Justice Canady in his dissenting opinion said:

“By imposing the burden of proof on the defendant at the pretrial evidentiary hearing, the majority substantially curtails the benefit of the immunity from trial conferred by the Legislature under the Stand Your Ground law.”

After this decision, to me law-abiding gun owners and concealed carriers in Florida are now more vulnerable to prosecution and conviction for acting in self-defense. Remember, I am not an attorney and am not giving legal opinions or legal advice. I understand that some defendants who would have been granted immunity if the State bore the burden of proof will be denied immunity and forced to go to trial where some will be convicted. Some of them would have been acquitted by a different jury. But very many people who sincerely believed that they were acting in proper self defense to a threat WILL be convicted because of the process and the defendant’s burden to prove their righteous personal protection behavior. Of  course, the complexity of what is “reasonable” for one and not for another complicates the process and allows room for error, subjectivity, and interpretation.

The legislature needs to correct this and reaffirm the rights of Florida’s gun owners and concealed carriers by fixing the law to shift the burden of proof in immunity hearings to the state and allows judges to consider self-defense claims at sentencing. A judge should be able to take into consideration genuine self-defense claims and personal factors by the defendant and depart from a demanding, concrete, and applicable mandatory sentencing.

What do you think?

This very week in the end of March, a Florida House is poised to make a decision about the Burden of Proof in Florida. The Florida Senate has passed their bill to change the Burden of Proof from the defendant TO the State, so the House must decide this critical issue and their bill. It is time that we reaffirm and support the idea that an individual using his gun for lawful self-defense purposes in a threatening situation does NOT bear the burden of proof and is INNOCENT until proven guilty by the prosecution. What will the Florida House of Representatives decide for our future, for Stand Your Ground, and for our right to bear arms when threatened? Let the legislators know your opinion. What is your opinion about this?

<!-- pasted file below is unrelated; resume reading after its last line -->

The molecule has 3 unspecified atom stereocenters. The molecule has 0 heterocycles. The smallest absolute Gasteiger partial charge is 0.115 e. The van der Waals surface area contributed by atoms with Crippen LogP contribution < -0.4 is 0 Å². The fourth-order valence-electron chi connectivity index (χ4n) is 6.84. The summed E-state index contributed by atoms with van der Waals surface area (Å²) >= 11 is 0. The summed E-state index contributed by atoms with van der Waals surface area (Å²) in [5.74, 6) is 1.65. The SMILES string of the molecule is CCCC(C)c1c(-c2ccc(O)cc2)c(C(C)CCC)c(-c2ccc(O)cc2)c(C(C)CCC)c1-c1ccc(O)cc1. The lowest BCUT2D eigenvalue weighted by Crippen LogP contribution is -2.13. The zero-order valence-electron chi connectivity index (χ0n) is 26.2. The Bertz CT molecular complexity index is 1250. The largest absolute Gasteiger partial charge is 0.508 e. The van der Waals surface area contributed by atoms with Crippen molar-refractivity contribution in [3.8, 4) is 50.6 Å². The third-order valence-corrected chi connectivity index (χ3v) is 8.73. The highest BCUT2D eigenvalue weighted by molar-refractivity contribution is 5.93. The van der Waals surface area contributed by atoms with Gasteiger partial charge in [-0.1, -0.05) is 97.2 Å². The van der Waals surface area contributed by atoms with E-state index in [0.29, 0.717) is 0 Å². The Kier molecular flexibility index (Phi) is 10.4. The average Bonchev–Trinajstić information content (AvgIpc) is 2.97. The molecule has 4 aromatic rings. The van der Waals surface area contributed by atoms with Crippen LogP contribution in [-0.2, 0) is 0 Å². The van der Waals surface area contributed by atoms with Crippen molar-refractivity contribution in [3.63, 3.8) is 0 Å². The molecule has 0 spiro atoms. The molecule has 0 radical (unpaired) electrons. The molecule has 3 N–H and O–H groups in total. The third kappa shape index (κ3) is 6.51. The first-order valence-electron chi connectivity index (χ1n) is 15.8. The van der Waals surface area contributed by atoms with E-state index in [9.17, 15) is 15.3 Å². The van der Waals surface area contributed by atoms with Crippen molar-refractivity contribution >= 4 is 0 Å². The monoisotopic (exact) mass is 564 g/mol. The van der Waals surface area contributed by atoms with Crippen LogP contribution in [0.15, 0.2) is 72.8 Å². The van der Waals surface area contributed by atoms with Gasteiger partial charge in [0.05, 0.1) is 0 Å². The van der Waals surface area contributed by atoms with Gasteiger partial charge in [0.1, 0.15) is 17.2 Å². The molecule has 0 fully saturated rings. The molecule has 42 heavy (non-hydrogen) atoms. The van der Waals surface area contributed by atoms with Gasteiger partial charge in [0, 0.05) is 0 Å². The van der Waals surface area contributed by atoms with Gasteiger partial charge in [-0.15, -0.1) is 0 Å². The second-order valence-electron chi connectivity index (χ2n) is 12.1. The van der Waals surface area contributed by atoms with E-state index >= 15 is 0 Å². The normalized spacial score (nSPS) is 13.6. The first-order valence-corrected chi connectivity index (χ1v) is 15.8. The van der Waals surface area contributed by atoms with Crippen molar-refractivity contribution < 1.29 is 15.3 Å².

Be Safe and “Carry” on!

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* This personal opinion article is meant for general information & educational purposes only and the author strongly recommends that you seek counsel from an attorney for legal advice and your own personal certified weapons trainer for proper guidance about shooting & using YOUR firearms, self-defense and concealed carry. It should not be relied upon as accurate for all shooters & the author assumes no responsibility for anyone’s use of the information and shall not be liable for any improper or incorrect use of the information or any damages or injuries incurred whatsoever.